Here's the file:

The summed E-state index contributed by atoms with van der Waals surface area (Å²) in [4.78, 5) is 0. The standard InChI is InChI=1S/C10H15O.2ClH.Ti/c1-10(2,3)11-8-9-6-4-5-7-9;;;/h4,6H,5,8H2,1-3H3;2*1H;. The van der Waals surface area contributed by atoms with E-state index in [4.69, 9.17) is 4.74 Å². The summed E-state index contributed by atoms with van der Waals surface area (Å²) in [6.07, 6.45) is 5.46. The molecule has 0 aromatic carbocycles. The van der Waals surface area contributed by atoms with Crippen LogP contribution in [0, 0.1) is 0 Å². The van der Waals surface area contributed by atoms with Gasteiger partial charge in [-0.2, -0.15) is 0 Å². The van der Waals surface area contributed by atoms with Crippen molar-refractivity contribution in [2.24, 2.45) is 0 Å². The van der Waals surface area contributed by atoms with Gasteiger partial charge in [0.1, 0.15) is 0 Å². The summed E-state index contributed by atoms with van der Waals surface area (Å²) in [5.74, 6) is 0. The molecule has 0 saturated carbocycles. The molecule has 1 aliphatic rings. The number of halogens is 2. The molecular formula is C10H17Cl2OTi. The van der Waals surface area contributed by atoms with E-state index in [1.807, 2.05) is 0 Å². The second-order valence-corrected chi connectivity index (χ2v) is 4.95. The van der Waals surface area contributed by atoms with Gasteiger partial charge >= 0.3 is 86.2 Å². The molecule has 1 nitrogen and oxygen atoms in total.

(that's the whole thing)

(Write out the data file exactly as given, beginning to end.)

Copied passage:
The summed E-state index contributed by atoms with van der Waals surface area (Å²) in [4.78, 5) is 0. The standard InChI is InChI=1S/C10H15O.2ClH.Ti/c1-10(2,3)11-8-9-6-4-5-7-9;;;/h4,6H,5,8H2,1-3H3;2*1H;. The van der Waals surface area contributed by atoms with E-state index in [4.69, 9.17) is 4.74 Å². The summed E-state index contributed by atoms with van der Waals surface area (Å²) in [6.07, 6.45) is 5.46. The molecule has 0 aromatic carbocycles. The van der Waals surface area contributed by atoms with Crippen LogP contribution in [0, 0.1) is 0 Å². The van der Waals surface area contributed by atoms with Gasteiger partial charge in [-0.2, -0.15) is 0 Å². The van der Waals surface area contributed by atoms with Crippen molar-refractivity contribution in [2.24, 2.45) is 0 Å². The van der Waals surface area contributed by atoms with Gasteiger partial charge in [0.1, 0.15) is 0 Å². The summed E-state index contributed by atoms with van der Waals surface area (Å²) in [5.74, 6) is 0. The molecule has 0 saturated carbocycles. The molecule has 1 aliphatic rings. The number of halogens is 2. The molecular formula is C10H17Cl2OTi. The van der Waals surface area contributed by atoms with E-state index in [1.807, 2.05) is 0 Å². The second-order valence-corrected chi connectivity index (χ2v) is 4.95. The van der Waals surface area contributed by atoms with Gasteiger partial charge >= 0.3 is 86.2 Å². The molecule has 1 nitrogen and oxygen atoms in total.